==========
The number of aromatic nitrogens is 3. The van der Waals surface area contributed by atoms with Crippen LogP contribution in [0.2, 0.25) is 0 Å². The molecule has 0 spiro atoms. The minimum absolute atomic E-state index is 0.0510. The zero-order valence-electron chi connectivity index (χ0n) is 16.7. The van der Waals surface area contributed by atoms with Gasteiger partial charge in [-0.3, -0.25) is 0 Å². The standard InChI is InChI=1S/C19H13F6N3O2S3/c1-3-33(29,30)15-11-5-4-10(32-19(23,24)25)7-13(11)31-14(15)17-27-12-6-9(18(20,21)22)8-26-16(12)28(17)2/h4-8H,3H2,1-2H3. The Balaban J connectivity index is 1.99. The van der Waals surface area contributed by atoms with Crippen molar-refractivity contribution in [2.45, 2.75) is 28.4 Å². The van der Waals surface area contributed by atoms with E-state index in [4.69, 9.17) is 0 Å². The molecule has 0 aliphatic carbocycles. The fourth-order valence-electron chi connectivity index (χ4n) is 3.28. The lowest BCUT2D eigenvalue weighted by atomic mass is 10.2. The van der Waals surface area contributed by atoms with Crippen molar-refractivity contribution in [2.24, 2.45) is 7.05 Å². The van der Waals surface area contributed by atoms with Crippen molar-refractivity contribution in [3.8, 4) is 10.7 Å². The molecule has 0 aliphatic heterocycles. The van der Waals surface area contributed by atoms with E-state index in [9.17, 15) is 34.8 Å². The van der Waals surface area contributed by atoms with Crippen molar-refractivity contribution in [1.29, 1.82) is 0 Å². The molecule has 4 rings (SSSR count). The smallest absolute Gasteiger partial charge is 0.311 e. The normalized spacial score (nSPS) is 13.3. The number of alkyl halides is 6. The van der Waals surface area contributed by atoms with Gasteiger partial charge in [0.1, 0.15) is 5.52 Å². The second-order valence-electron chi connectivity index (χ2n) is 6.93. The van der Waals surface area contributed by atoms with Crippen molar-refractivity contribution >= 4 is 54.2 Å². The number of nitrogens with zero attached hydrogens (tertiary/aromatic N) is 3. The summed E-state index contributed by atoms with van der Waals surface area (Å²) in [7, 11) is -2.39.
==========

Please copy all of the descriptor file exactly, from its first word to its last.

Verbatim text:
The number of aromatic nitrogens is 3. The van der Waals surface area contributed by atoms with Crippen LogP contribution in [0.2, 0.25) is 0 Å². The molecule has 0 spiro atoms. The minimum absolute atomic E-state index is 0.0510. The zero-order valence-electron chi connectivity index (χ0n) is 16.7. The van der Waals surface area contributed by atoms with Gasteiger partial charge in [-0.3, -0.25) is 0 Å². The standard InChI is InChI=1S/C19H13F6N3O2S3/c1-3-33(29,30)15-11-5-4-10(32-19(23,24)25)7-13(11)31-14(15)17-27-12-6-9(18(20,21)22)8-26-16(12)28(17)2/h4-8H,3H2,1-2H3. The Balaban J connectivity index is 1.99. The van der Waals surface area contributed by atoms with Crippen molar-refractivity contribution in [2.45, 2.75) is 28.4 Å². The van der Waals surface area contributed by atoms with E-state index in [4.69, 9.17) is 0 Å². The molecule has 0 aliphatic carbocycles. The fourth-order valence-electron chi connectivity index (χ4n) is 3.28. The lowest BCUT2D eigenvalue weighted by atomic mass is 10.2. The van der Waals surface area contributed by atoms with Crippen molar-refractivity contribution in [2.24, 2.45) is 7.05 Å². The van der Waals surface area contributed by atoms with Crippen molar-refractivity contribution in [3.8, 4) is 10.7 Å². The molecule has 0 aliphatic heterocycles. The van der Waals surface area contributed by atoms with E-state index in [9.17, 15) is 34.8 Å². The van der Waals surface area contributed by atoms with Crippen molar-refractivity contribution in [1.29, 1.82) is 0 Å². The molecule has 4 rings (SSSR count). The smallest absolute Gasteiger partial charge is 0.311 e. The normalized spacial score (nSPS) is 13.3. The number of alkyl halides is 6. The van der Waals surface area contributed by atoms with Gasteiger partial charge in [0.1, 0.15) is 5.52 Å². The second-order valence-electron chi connectivity index (χ2n) is 6.93. The van der Waals surface area contributed by atoms with Crippen molar-refractivity contribution >= 4 is 54.2 Å². The number of nitrogens with zero attached hydrogens (tertiary/aromatic N) is 3. The summed E-state index contributed by atoms with van der Waals surface area (Å²) in [7, 11) is -2.39.